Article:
When danger overcomes, it can flee on the steepest rocky slopes thanks to this equipments.
And thanks to its cardio-respiratory capacities, this species is able to gain 1000 m of altitude in 15 minutes when a human does it at the average speed of 350 m in 1 hour!
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The Alpine Accentor

This little ball of feathers weighing less than 50 g is a typical bird of alpine habitats.

Present in the mountains all year round between 1800 and 4000 m altitude. It nests in rock holes and comes down to milder altitudes during the winter.

Its diet varies according to the season: it feeds mainly on insects in the summer, seeds in the fall and knows how to take advantage of the resources available around the cabins when winter comes!

It is not very shy, and it is not uncommon to see it come nearby humans.
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The refuge of Tré-la-Tête

This refuge, located at an altitude of 1970 m, has a century long history.

Created in 1907 to welcome mountaineering pioneers, it now brings together all mountain cultures. Alpinists heading for the summits, hikers doing a stopover for the day or on a itinerant journey, this is the location where your paths may cross.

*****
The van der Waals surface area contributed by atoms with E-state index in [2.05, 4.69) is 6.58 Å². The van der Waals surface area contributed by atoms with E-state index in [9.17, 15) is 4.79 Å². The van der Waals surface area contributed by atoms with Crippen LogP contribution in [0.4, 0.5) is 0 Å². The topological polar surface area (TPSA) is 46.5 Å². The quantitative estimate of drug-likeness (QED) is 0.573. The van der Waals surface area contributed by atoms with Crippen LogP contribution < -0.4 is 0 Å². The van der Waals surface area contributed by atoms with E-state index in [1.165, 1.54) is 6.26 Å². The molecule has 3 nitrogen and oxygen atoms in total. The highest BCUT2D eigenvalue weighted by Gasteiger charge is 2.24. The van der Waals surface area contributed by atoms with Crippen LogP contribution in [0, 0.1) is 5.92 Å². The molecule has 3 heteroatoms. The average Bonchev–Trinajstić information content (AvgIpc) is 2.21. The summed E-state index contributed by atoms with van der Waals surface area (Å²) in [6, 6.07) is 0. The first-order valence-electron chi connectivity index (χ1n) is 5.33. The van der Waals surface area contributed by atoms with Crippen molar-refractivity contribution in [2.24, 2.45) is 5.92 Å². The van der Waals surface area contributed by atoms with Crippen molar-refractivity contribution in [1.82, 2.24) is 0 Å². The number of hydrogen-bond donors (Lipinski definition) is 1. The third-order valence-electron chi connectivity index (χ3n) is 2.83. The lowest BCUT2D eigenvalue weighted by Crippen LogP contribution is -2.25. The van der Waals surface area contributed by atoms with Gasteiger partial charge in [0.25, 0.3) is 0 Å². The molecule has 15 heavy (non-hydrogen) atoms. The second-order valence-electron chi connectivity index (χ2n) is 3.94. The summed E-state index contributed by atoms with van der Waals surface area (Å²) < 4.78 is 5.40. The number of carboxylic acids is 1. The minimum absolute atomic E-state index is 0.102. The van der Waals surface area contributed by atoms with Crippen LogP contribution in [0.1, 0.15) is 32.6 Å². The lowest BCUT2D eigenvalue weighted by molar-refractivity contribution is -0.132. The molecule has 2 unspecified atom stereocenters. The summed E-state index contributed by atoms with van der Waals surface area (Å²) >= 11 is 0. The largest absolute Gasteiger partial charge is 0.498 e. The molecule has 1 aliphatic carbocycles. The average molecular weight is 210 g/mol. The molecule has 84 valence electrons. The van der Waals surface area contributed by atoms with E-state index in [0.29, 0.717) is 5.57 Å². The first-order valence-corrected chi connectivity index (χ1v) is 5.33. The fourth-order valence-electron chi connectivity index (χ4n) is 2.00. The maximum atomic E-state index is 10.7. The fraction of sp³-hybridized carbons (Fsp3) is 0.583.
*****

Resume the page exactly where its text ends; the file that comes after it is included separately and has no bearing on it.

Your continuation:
Ideally located, it offers a breathtaking view of the surrounding peaks and the village, settled 900 m lower!
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A glacier and humans

The Tré-la-Tête glacier is a mountaineering spot.

It is indeed surrounded by the mythical peaks of the Mont-Blanc massif such as Dômes de Miage or Aiguille Nord de Tré-la-Tête, the highest point of the nature reserve with an altitude of 3892 m.

It is the crossing point for many classic high mountain or ski mountaineering routes.

Since the end of the nineteenth century this place witnesses the evolution of mountaineering activities.
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A water intake under the glacier

In 1939, engineer Max Waeber achieved a world first by building a water intake under the glacier. This intake is still used to supply an artificial lake (Lac de la Girotte in Beaufortin) for hydroelectric production purposes thanks to a ten kilometers underground tunnel network.

In 2011, the nature reseve, in partnership with EDF, carried out a program to dismantle the industrial infrastructures (dormitories and cable cars)linked to the creation of this water intake.
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The glacier of Tré-la-tête